- I have collected this from here and there, I had the chance to plan a deployment in 4 forest network, SCCM was deployed in central forest, and clients will be distribute across other 3, so I decided to go with mixed mode secondary site in each forest, so here is the design/configuration notes:
- 1.1 External Forests Design:
- Deploying Configuration Manager 2007 across multiple Active Directory forests, plan for the following considerations when designing your Configuration Manager 2007 hierarchy:
- · Communications within a Configuration Manager 2007 site
- · Communications between Configuration Manager 2007 sites
- · Support for clients across forests
- · Configuring clients across Active Directory forests
- · Approving clients (mixed mode) across Active Directory forests
- · Roaming support across Active Directory forests
- · Cross-Forest Communications between Configuration Manager Sites
- Data is sent between sites in a Configuration Manager 2007 hierarchy to enable central administration within a distributed model. For example, advertisements and packages flow down from a primary site to a child primary site, and inventory data from child primary sites are sent up to the central primary site. This information is sent between site servers in the hierarchy when the site communicates with a parent or child site. Data sent between sites is signed by default, and because sites in different Active Directory forests cannot automatically retrieve keys from Active Directory, manual key exchange using the hierarchy maintenance tool (Preinst.exe) is required to configure inter-site communication.
- When one or more sites in the Configuration Manager 2007 hierarchy reside within a different Active Directory forest, Windows user accounts has to be configured to act as addresses for site-to-site communications except in the following scenario:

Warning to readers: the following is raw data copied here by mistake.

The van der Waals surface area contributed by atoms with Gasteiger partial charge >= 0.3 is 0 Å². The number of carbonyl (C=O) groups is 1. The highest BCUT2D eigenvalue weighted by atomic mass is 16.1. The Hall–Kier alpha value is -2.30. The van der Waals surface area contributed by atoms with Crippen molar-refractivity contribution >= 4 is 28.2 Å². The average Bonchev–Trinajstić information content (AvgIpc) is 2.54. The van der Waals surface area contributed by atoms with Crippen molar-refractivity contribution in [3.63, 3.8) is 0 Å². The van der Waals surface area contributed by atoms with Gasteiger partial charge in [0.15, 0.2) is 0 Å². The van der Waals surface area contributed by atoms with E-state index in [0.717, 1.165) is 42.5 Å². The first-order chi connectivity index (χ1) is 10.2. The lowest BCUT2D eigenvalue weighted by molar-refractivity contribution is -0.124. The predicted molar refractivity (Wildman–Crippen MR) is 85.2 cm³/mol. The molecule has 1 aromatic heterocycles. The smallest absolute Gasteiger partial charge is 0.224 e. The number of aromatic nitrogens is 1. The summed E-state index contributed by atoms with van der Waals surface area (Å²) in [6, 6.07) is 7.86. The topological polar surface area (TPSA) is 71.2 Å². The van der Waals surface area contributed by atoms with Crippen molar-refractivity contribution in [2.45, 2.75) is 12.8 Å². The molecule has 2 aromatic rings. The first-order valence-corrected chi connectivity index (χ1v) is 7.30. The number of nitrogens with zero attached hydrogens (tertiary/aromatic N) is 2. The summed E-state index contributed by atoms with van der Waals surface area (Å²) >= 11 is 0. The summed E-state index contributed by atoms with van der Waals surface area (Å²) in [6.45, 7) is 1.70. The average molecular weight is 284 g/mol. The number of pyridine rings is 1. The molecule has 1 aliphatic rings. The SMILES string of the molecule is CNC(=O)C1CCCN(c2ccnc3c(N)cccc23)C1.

- 1.1.1 Client assignment in multiple forests:
- If the clients will not roam from one forest to another during the assignment process, then you can extend the AD schema in your new forest and the clients in this forest will find their site and assign successfully (on the assumption that they all domain-joined and not workgroup computers). If the clients are the network in the original forest during assignment, this won’t work – they will need to obtain site information from a SLP.
- Once assigned, clients in the second forest then need to find their default management point. If they are on the second forest network and the schema is extended, they will find their default management point from AD. However, if they are on the original forest network, locating the default management point via AD will probably fail (although I’m not 100% sure of this – could they locate a GC server in their own forest?), and they will need an alternative mechanism – which could be DNS, or SLP, or WINS.
- For the clients in order to be assigned the following must be configured correctly:
- · Boundaries must not overlap between sites.
- · Extended AD in each forest.
- · Make sure that you have a SLP for the hierarchy (central site) and that clients can locate as their backup mechanism for service location (easiest way is to assign it during client installation)
- · Make sure that DNS resolves all server names between the different namespaces (eg forwarders, stub zones, or root hints)
- · Configure DNS publishing for the default management point, and specify the DNS suffix for the client during installation
- With this combination, clients will try to use their local AD for site assignment and locating a management point. If this fails, they will use the SLP for site assignment, and DNS for locating the management point.
- 1.1.2 Accounts and Security requirements:
- In order to allow the communication between sites in different forest the following criteria has to be met:
- · All Active Directory forests are configured for the forest functional level of Windows Server 2003 and have a two-way forest trust.
- · Sender address accounts to use domain user accounts that are valid within the target forest to enable site-to-site communication.
- · The sender account has to be local administrator on each server with child site role installed.